Popcorn Math Activity


(This post contains affiliate links and links to my business website, Shining Dawn Books.)

Target Age Range:  3rd-8th

Skills Covered:  estimation, capacity measurements, multiplication, calculator, collecting data, making comparisons, cooking

Food motivates my children and I suspect it might motivate your children, too!  It just happens to be a bonus that this food inspired lesson is healthy – so there’s no guilt indulging in the middle of your school day.  Enjoy popcorn math today!

1. Your child should pour 1/2 cup of un-popped popcorn kernels in a see-through measuring glass.

2. Estimate the number of kernels in the glass and note this on a simple chart that your child can create.  (The page we used came from an out-of-print book.  It’s better for kids to create their own charts anyway.)

3. Before counting the actual number of kernels, use a calculator and multiplication skills to determine an estimate for 1 cup, 1 pint and 1 quart of un-popped kernels.

4. Count the 1/2 cup of kernels and note the actual number on the chart, along with the difference between the actual number and the estimate.

5. Again, using the calculator and multiplication skills, use the actual number of kernels in the 1/2 cup to determine the actual number in 1 cup, 1 pint and 1 quart.  Note the differences between the estimate and actual for each.

6. Now, pop the 1/2 cup of popcorn!

7. While it’s popping, estimate how many cups the popped kernels will make.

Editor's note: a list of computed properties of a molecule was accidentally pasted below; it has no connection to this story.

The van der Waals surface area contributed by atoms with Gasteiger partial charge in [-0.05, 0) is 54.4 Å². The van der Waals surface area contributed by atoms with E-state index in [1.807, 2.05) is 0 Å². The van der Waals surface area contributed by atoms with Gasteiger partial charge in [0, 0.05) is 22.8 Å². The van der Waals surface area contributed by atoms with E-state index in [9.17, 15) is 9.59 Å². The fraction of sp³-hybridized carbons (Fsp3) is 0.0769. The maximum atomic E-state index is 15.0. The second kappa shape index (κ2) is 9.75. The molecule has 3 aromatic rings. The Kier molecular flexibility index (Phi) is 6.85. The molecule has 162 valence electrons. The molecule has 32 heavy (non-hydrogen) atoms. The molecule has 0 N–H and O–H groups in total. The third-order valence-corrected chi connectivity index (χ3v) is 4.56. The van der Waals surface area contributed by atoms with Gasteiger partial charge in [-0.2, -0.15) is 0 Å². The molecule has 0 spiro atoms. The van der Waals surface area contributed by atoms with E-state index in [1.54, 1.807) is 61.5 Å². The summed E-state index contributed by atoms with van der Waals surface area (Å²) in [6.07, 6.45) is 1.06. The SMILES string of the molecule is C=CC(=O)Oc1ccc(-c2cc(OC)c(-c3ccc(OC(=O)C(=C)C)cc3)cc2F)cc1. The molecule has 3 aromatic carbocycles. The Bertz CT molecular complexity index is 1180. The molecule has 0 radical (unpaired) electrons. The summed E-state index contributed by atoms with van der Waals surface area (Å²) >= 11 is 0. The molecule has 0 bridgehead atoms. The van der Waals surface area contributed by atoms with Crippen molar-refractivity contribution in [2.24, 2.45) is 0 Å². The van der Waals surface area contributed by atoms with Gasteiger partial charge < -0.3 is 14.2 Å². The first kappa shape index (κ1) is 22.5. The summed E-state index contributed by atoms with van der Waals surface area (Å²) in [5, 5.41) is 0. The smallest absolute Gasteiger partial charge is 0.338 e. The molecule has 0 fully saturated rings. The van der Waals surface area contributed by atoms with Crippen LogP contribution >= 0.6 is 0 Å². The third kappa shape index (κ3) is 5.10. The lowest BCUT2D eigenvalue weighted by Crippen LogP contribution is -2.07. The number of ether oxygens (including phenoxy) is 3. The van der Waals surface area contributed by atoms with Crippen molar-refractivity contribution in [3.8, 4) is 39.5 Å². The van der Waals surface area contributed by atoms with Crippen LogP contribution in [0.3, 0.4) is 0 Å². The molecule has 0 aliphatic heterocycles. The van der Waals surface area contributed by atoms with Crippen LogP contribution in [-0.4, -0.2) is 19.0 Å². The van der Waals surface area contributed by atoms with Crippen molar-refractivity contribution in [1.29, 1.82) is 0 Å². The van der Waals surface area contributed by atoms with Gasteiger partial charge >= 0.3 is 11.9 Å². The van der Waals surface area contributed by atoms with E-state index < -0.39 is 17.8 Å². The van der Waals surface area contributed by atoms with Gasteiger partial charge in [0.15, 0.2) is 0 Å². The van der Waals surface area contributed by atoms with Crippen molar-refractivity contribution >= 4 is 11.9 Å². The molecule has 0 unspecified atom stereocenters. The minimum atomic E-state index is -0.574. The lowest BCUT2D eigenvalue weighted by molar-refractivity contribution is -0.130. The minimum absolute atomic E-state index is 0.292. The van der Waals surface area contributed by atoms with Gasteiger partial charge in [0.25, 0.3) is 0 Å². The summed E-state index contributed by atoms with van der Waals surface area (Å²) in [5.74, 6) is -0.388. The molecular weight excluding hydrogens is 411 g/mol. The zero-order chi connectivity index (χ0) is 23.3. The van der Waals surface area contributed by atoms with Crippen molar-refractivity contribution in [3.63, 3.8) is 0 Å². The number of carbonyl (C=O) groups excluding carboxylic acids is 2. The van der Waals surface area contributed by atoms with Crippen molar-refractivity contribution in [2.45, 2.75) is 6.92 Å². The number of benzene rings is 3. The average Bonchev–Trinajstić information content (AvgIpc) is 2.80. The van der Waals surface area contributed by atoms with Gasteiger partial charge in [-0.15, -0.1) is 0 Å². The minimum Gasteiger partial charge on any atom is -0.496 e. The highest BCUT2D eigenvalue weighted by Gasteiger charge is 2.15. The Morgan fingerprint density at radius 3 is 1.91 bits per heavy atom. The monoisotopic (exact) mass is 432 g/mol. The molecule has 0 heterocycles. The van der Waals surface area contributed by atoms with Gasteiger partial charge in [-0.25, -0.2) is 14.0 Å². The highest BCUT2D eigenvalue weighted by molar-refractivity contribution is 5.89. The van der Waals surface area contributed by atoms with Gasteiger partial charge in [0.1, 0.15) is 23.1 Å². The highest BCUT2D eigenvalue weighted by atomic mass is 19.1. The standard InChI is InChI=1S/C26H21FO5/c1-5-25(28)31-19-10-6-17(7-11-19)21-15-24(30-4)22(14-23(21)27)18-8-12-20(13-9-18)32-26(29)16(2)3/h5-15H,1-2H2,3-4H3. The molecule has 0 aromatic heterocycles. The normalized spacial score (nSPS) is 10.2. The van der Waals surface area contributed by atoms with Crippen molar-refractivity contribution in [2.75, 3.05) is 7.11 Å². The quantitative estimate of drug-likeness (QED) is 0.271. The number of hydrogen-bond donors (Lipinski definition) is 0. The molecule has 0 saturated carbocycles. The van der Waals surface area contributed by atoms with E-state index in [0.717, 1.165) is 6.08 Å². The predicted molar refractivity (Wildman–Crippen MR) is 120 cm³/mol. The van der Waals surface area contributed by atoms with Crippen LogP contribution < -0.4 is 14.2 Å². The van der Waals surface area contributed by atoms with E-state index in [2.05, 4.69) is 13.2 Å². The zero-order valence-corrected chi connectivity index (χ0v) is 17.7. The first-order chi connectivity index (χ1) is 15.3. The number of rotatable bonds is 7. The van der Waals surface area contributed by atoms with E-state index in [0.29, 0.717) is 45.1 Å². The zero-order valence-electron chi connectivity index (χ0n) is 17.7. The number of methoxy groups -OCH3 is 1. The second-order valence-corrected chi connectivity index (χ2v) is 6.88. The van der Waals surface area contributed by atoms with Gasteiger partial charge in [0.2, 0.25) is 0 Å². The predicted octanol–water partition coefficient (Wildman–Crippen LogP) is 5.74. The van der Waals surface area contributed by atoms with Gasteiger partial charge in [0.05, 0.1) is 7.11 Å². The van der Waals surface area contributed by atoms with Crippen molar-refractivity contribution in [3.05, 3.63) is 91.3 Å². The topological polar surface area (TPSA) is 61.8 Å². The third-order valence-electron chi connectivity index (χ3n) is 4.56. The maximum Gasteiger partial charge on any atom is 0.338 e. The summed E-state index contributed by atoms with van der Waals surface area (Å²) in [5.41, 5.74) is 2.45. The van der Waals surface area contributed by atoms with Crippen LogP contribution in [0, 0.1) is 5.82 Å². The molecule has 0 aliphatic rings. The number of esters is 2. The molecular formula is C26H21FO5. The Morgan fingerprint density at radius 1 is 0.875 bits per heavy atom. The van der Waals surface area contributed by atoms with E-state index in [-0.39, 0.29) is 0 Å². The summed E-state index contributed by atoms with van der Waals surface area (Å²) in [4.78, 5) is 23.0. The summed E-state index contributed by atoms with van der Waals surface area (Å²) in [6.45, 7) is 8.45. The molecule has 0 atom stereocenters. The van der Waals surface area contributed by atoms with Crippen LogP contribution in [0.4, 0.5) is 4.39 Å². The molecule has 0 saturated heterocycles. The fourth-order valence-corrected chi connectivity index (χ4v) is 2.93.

8. Before eating, measure the popcorn and compare the actual capacity to the estimate.

9. Eat and enjoy!

Additional Idea:

You may wish to go through the same steps as above estimating and calculating the weight of the un-popped and popped kernels.

Popcorn Activities Around the Web:

Popcorn Economics

Proportion of Un-Popped Kernels Activity

Kid Activities Popcorn Page

Don’t Forget to Add A Book for Extra Learning!

Need a living math “how-to” guide? You might like Loving Living Math!

This post has been linked to:

iHN A Book and a Big Idea Link-Up


  1. Love it! Where did you get the worksheet though?

  2. What a great idea! my kids are going to love this – thank you!

  3. Where can I find the worksheets?

  4. Kristy,
    The page we used came from an out-of-print book. I’m a big believer that it’s better for kids to create their own charts anyway. :o)

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